January 24th, 2015 By: Nora Rawlinson
Fulfilling rumors from yesterday, The Girl on the Train by Paula Hawkins, (Penguin/Riverhead; Thorndike; BOT Audio Clip; OverDrive Sample), is an instant #1 NYT best seller, debuting during its first week on sale. In a slight adjustment to the rumor, it arrives at #1 on the Combined Fiction list, but not on the Hardcover Fiction list. On that list, the number one spot is still held by Anthony Doerr’s All the Light We Cannot See, (S&S/Scribner; Thorndike; S&S Audio), on the list after 37 weeks, representing another unusual trajectory, the slow and steady rise.
Is The Girl on the Train actually a debut, as is widely claimed? Not according to Gregory Cowles in the NYT‘s “Inside the List” column, it can only be counted as a debut thriller, since, as Hawkins herself says in an NPR interview, she previously published romantic fiction under a pseudonym (The Wall Street Journal identifies her alias as Amy Silver; WorldCat lists all three of Silver’s titles as only published in the U.K. and only held in U.K. libraries).
Still, a book by an author with no identifiable track record arriving at #1 during it’s first week on sale is a major feat (it wasn’t until “debut” author Robert Galbraith was revealed as actually being the famous writer of a certain series of childrens book that The Cuckoo’s Calling hit best seller lists, several months after publication).
As we noted earlier, to our knowledge, there’s been only one debut in recent history to arrive at #1 in its first week on sale, Elizabeth Kostova’s first book, The Historian, (Hachette/Little, Brown). It debuted on the hardcover list in 2005, back before there was an ebook list, so technically, that record still holds.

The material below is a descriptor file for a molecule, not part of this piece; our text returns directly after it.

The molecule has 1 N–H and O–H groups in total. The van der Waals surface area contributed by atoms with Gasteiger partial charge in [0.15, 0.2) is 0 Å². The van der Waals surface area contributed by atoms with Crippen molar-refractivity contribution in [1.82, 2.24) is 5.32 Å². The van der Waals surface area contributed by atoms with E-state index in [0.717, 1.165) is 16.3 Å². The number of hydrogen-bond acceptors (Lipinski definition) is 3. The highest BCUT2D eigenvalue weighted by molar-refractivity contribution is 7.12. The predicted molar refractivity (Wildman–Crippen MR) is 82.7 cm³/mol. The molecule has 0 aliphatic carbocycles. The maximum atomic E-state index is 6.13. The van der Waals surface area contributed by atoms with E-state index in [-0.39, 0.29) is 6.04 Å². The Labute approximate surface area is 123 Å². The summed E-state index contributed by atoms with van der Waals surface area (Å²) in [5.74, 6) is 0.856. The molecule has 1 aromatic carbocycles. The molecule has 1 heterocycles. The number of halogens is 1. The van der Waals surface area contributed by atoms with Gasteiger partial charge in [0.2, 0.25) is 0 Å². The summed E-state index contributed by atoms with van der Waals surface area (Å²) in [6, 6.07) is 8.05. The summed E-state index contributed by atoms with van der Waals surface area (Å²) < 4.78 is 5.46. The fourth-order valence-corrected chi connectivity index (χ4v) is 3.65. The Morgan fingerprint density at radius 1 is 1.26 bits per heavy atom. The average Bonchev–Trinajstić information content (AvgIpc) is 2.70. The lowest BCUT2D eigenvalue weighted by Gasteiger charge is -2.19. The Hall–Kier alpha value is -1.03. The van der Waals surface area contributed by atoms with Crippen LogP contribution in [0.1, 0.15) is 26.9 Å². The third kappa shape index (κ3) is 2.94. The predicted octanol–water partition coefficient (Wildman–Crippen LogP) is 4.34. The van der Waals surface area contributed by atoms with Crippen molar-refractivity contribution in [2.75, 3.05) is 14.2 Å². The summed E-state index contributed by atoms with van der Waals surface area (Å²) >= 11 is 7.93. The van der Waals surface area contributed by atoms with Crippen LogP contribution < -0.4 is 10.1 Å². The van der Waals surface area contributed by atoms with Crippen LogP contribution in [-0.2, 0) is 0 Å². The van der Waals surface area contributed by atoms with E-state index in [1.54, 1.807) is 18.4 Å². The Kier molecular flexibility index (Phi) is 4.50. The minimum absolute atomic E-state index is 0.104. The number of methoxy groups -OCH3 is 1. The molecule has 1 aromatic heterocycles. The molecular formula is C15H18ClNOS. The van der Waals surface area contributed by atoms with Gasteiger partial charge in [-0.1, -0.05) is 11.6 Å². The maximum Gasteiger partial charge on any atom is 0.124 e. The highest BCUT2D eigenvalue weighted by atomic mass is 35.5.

If you look at other lists, the story is different. On the PW/BookScan list, The Girl on the Train is #2, after Saint Odd by Dean Koontz (RH/Bantam) and All the Light We Cannot See is at #3.
The other debut novel on the new hardcover fiction list is The First Bad Man by Miranda July, (S&S/Scribner; S&S Audio), arriving at #6, after a barrage of media attention, not all of it positive. A few libraries are showing heavy holds.
On the Combined Nonfiction list, Ghost Boy: The Miraculous Escape of a Misdiagnosed Boy Trapped Inside His Own Body by Martin Pistorius (Simon & Schuster, 2011; OverDrive Sample) debuts at #5, long after its original publication, due to attention from the new NPR show, Invisibilia, (see our earlier story). Several libraries have ordered additional copies (it is now available in trade paperback) because of heavy holds.
Debuting on the Combined Advice, How-To & Miscellaneous list at #8, is a title that some libraries have not yet ordered, Picture Your Prosperity, by Ellen Rogin and Lisa Kueng, (Penguin/Portfolio; Penguin Audio, 1/13/15). It’s been covered in the business press (the NYT Business section, and in Forbes).